Monday, July 17th 2017

RMA Fraud on Amazon Targeting AMD Ryzen Buyers

Amazon inventory of AMD's Ryzen 7 and Ryzen 5 processors seem to be suffering from RMA fraud, if several reddit reports and a general article from WCCFtech are to be believed. The RMA fraud appears to consist of a scheme in which an unknown party has been buying up quantities of Ryzen 7 or 5 series CPUs, and RMAing them back to Amazon with a fake CPU inside. The fake CPU appears to be an older Intel-based LGA packaged model, ironically.

The RMA gets by because the heatspreader is relabeled with an authentic looking AMD Ryzen label, which is presumably enough to fool a very PC-knowledge limited Amazon RMA check-in employee. This means the product gets sold again as an open-box item, as usually happens with RMAs.
Fortunately, being these are LGA processors and Ryzen CPU motherboards expect a processor with well, pins, the odds of damage to your motherboard from even a novice PC builder trying to force the CPU in are quite low. It will be immediately apparent something is wrong. For its part, Amazon appears to be handling the crisis well, refunding affected buyers and even issuing gift cards for their trouble and time. Still, this is something to watch out for in open box items or especially market place items on the Amazon general store.Source: WCCFtech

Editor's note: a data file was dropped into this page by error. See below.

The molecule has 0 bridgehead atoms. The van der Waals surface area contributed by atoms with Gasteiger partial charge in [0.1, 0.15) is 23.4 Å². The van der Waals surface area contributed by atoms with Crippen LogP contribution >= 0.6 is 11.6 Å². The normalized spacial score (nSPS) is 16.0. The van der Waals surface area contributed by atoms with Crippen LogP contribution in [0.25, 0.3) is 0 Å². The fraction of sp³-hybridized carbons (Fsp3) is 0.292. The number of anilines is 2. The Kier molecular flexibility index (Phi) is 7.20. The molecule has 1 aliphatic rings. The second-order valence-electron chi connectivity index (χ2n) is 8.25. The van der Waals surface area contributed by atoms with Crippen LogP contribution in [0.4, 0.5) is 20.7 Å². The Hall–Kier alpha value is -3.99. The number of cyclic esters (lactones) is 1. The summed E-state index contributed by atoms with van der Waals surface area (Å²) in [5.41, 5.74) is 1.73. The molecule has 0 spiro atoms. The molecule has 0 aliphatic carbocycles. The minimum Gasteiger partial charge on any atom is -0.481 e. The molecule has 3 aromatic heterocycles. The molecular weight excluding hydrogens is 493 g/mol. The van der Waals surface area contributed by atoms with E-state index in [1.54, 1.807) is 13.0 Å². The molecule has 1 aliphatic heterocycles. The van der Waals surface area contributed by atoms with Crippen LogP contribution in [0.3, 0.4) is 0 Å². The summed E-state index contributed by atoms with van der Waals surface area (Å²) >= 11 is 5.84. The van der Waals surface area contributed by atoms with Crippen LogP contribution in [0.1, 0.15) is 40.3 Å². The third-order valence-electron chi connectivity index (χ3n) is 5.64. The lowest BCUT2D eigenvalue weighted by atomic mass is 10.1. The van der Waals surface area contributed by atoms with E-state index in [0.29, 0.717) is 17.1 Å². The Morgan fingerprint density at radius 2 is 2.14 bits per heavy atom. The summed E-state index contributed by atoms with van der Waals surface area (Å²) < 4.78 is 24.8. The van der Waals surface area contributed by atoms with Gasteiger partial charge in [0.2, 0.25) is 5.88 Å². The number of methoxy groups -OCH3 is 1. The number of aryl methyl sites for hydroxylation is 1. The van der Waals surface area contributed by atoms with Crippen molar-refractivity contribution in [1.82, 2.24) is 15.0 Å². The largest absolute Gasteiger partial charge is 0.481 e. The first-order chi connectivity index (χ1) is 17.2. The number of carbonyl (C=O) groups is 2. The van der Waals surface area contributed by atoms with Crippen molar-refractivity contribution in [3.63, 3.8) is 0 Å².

Add your own comment

21 Comments on RMA Fraud on Amazon Targeting AMD Ryzen Buyers

#1
evernessince
Obviously a pre-meditated fraud attempt. I can't see how it would be that hard for Amazon to track down where they got those fraudulent returns from as I'm sure a company of their size keeps track of purchase and return addresses. Amazon may have already acted on the matter but something of this magnitude would certainly warranty hiring a separate investigator in addition to working with the police.
Posted on Reply
#2
semantics
I actually wonder how easy it would be if it was all bought with gift cards and shipped to pick up lockers/ups etc under fraudulent names out of area of the person/persons. That is unless they didn't do that amount of basic work to cover their tracks.
Posted on Reply
#3
qubit
Overclocked quantum bit
I've never seen anything as bad as this, but it's why I purchase direct from Amazon wherever possible and almost never have problems. When I do buy from the marketplace, there tends to be the odd niggle here and there.
Posted on Reply
#4
zlobby
I bet it all boils down to Camp Blue at the end. :p
Posted on Reply
#5
JalleR
that's what you get for cheaping out on personal..... :)
Posted on Reply